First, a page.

EIGHT equity partners of Deacon Goldrein Green (DGG) were made bankrupt last week and the firm was officially wound up, freeing liquidators to handle financial claims from the 200 former staff.
The court hearing came just a week before the three-month deadline for claims under the Employment Protection Act.
The Law Society confirms that the practising certificates of partners Richard Grimes, Christopher Broad, Alan Sprince and former senior partner Andrew Macfarlane have been suspended. Michael Coghlan, Andrew Gillespie, Martin Bracey and Jeffrey Cunliffe have renewed their certificates subject to approved employment.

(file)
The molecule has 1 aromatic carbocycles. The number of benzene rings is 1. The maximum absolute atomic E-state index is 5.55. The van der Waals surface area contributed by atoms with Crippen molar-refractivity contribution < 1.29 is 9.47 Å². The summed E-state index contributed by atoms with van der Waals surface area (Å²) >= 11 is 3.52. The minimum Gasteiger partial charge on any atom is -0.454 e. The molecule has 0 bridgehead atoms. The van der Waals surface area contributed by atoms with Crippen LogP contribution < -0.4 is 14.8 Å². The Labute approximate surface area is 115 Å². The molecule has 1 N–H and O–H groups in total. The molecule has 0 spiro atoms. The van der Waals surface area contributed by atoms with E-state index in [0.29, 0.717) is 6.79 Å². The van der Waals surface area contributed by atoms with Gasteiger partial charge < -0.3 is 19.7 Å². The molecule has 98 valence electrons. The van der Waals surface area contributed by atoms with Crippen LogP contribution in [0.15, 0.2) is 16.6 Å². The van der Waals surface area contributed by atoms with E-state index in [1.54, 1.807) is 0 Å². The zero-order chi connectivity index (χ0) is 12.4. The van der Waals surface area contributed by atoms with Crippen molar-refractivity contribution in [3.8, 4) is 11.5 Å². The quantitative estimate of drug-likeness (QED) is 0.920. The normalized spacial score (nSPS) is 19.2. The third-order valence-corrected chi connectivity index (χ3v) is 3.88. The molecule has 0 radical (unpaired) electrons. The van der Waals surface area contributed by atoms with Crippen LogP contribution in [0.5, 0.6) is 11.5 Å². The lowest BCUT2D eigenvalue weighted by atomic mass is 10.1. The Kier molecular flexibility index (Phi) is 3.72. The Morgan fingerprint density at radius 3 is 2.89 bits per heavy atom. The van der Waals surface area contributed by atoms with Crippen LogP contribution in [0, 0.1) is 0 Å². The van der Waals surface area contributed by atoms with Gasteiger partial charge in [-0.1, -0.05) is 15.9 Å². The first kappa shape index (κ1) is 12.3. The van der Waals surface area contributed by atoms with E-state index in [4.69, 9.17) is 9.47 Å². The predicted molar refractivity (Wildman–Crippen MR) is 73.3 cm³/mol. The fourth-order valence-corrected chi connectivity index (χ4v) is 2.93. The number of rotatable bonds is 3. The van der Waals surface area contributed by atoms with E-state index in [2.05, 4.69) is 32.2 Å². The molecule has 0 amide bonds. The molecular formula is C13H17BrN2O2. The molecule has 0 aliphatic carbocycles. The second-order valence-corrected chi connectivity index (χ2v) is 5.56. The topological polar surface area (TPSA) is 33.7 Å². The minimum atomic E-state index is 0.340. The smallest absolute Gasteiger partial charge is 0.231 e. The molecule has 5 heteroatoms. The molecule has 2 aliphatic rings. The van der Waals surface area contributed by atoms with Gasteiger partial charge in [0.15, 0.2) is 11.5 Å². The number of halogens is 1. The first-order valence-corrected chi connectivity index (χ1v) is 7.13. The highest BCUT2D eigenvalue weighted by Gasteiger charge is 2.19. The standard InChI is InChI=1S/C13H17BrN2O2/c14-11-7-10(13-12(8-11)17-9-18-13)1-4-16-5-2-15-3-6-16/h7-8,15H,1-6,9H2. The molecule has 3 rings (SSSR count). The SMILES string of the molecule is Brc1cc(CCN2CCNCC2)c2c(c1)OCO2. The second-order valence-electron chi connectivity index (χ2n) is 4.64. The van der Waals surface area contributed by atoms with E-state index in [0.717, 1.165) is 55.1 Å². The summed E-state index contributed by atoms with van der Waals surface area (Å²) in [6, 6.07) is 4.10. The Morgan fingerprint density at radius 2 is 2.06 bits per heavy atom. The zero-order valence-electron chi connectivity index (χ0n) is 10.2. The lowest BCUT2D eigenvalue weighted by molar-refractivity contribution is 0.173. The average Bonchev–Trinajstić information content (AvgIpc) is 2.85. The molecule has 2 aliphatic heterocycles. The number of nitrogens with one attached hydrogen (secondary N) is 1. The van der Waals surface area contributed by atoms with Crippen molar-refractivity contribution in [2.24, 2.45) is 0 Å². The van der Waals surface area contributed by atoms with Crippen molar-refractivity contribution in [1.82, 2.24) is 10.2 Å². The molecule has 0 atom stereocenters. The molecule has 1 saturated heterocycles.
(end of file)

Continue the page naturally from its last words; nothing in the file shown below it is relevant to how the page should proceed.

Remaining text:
Three former equity partners, founders David Deacon and Martin Green, and Patricia Reynolds are fighting bankruptcy petitions. Their solicitor, Wigan sole practitioner Marshall Ronald, says: “Bankruptcy petitions are being resisted and we are optimistic that we will knock them out.”
He will argue that because they left the partnership in 1992 they are not liable for the debts of the subsequent partnership.
Ronald confirms that he has been asked by Deacon to begin libel proceedings against the Mail on Sunday following an article in November about the demise of the firm.
District Judge Elliott Knopf heard last week that the winding up petition filed by North West Securities Bank, which is owed u400,000, was supported by Frizzell Banking Services, owed u800,000, and Customs and Excise, owed u400,000.
Former senior partner Macfarlane believes that more than 95 per cent of Deacons' staff have been re-employed.
No petition was filed against Neville Goldrein, who was never a partner at DGG.